Nonlinear System

ME 583 Review. Based on Nonlinear Systems (Hassan K. Khalil) book.


Introduction

Dynamical system can be represented by a finite number of coupled ODEs: \[ \displaylines{\dot{x} = f(t, x, u) \\ y = h(t, x, u) } \] When \(f\) does not depend explicitly on \(u\), the state equation becomes: \[ \displaylines{\dot{x} = f(t, x) } \] Furthermore, the system is said to be autonomous or time invariant if \(f\) does not depend explicitly on \(t\): \[ \displaylines{\dot{x} = f(x) } \]

Compared to Linear systems, nonlinear systems have some unique phenomenons:

  1. Finite escape time:
    • Linear system: state can only go to infinity in infinite time.
    • Nonlinear system: can go in finite time.
  2. Multiple isolated equilibriums:
    • Linear system: can have only one isolated equi. point.
    • Nonlinear system: state may converge to one of several steady-state operating points, depending on the initial state of the system.
  3. Limit cycles:
    • Linear system: must have a pair of eigenvalues on the imaginary axis to oscillate, which is nonrobust (unstable to perturbations).
    • Nonlinear system: can go into an oscillation of fixed amplitude and frequency, irrespective of the initial state.
  4. Subharmonic, harmonic, or almost-periodic oscillations:
    • Linear system: produces an output of the same frequency under a periodic input.
    • Nonlinear system: can oscillate with frequencies that are submultiples or multiples. It may even generate an almost-periodic oscillation.
  5. Chaos:
    • Linear system: deterministic steady-state behavior.
    • Nonlinear system: can have more complicated steady-state behavior that is not equilibrium, periodic oscillation, or almost-periodic oscillation.
  6. Multiple modes of behavior: Nonlinear system may exhibit multiple models of behavior based on type of excitations. When the property of excitation change smoothly, the behavior mode can have discontinuous jump.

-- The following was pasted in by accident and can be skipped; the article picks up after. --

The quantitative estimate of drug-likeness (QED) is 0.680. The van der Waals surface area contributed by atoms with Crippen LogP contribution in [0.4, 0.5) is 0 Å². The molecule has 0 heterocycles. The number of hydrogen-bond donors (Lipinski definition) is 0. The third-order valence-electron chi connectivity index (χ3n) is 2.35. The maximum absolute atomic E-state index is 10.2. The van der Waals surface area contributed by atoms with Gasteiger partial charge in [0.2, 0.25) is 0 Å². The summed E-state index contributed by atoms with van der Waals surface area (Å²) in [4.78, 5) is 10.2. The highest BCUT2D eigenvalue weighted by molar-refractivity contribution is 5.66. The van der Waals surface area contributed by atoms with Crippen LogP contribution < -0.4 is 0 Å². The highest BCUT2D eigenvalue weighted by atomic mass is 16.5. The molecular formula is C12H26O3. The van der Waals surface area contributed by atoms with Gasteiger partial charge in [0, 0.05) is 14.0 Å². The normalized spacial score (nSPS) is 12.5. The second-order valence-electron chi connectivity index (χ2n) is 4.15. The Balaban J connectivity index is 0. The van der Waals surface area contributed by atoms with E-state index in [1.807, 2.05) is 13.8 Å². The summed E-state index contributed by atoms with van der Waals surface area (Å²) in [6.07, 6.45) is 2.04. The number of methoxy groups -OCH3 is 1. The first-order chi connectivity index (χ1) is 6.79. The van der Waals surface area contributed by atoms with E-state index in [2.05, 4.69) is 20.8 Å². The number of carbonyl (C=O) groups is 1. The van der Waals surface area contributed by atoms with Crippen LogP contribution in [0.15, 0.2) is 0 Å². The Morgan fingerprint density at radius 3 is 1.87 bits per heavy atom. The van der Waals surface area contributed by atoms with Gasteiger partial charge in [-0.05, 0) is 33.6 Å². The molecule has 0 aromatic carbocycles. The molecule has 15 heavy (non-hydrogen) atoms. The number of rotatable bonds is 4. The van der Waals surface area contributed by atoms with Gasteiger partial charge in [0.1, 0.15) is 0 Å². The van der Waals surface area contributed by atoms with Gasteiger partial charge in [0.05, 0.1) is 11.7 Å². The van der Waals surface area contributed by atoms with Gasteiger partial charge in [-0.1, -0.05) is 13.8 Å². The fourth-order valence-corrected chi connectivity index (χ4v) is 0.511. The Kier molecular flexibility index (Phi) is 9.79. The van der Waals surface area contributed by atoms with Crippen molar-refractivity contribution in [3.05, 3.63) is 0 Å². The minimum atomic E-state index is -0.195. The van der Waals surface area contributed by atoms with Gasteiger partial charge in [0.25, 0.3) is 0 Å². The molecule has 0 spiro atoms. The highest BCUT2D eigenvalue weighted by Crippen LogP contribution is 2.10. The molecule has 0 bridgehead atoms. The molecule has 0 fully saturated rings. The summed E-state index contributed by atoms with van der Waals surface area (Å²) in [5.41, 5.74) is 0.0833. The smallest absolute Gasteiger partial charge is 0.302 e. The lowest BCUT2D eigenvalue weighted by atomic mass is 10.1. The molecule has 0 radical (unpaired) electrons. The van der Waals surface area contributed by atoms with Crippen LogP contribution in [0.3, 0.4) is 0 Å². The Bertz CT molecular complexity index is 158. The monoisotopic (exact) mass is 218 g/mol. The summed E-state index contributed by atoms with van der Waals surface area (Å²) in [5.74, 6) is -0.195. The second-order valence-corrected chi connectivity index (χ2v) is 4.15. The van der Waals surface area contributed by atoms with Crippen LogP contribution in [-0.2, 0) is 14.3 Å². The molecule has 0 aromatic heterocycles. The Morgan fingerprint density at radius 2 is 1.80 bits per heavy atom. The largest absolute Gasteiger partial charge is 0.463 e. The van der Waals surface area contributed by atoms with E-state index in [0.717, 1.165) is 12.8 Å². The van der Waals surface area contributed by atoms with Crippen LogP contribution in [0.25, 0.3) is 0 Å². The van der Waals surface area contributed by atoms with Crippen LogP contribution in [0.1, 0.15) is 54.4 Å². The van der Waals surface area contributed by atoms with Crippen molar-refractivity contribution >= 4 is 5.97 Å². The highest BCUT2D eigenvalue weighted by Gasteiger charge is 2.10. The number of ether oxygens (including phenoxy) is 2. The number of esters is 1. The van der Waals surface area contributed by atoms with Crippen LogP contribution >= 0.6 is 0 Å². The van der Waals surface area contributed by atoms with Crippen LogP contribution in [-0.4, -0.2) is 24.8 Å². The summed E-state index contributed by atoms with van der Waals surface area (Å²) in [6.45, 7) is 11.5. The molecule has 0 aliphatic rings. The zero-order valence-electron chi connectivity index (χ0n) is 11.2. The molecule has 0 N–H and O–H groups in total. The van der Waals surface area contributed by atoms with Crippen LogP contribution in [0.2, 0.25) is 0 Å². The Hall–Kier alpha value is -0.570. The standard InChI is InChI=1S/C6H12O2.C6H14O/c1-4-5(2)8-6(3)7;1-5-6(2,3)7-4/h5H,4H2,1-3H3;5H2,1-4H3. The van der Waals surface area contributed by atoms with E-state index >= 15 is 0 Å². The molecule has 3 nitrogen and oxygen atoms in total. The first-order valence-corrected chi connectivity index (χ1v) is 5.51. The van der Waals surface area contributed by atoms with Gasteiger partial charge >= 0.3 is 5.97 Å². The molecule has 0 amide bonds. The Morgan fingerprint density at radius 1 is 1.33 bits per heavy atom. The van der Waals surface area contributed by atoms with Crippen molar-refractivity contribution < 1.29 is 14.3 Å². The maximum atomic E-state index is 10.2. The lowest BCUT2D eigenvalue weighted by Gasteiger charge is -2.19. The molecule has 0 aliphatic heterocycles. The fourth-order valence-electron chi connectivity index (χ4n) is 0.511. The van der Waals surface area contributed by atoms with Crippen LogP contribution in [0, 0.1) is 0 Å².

Second-Order System

Consider a second-order autonomous system: \[ \begin{equation}\displaylines{ \begin{split} \dot{x}_1 = f_1(x_1, x_2) \\ \dot{x}_2 = f_2(x_1, x_2) \end{split} } \label{second} \end{equation} \]

Qualitative Behavior of Linear Systems

For a second-order LTI system, \(\eqref{second}\) becomes: \[ \displaylines{\dot{x} = Ax } \] and the solution given \(x(0) = x_0\) is \[ \displaylines{x(t) = M e^{J t} M^{-1} x_0 } \] where \(J\) is the Jordan form of \(A\) and \(M\) is a real nonsingular matrix s.t. \(M^{-1} A M = J\). \(J\) can have three forms depending on the eigenvalues of \(A\).

Case 1

\(\lambda_1 \ne \lambda_2 \ne 0\), \(J = \begin{bmatrix} \lambda_1 & 0 \\ 0 & \lambda_2 \end{bmatrix}\)

The change of coordinates \(z = M^{-1} x\) transforms the system into two decoupled first-order DE: \[ \displaylines{\dot{z}_1 = \lambda_1 z_1 \\ \dot{z}_2 = \lambda_2 z_2 } \]

  1. \(\lambda_1 < 0, \lambda_2 < 0\): The equi. point \(x=0\) is stable. The phase portrait in \(z_1\)-\(z_2\) plane Stable Point

  2. \(\lambda_1 > 0, \lambda_2 > 0\): \(x=0\) is unstable. Change the arrow direction in the above image to get the phase portrait.

  3. \(\lambda_1 > 0 > \lambda_2\): \(x=0\) is a saddle point. Saddle Point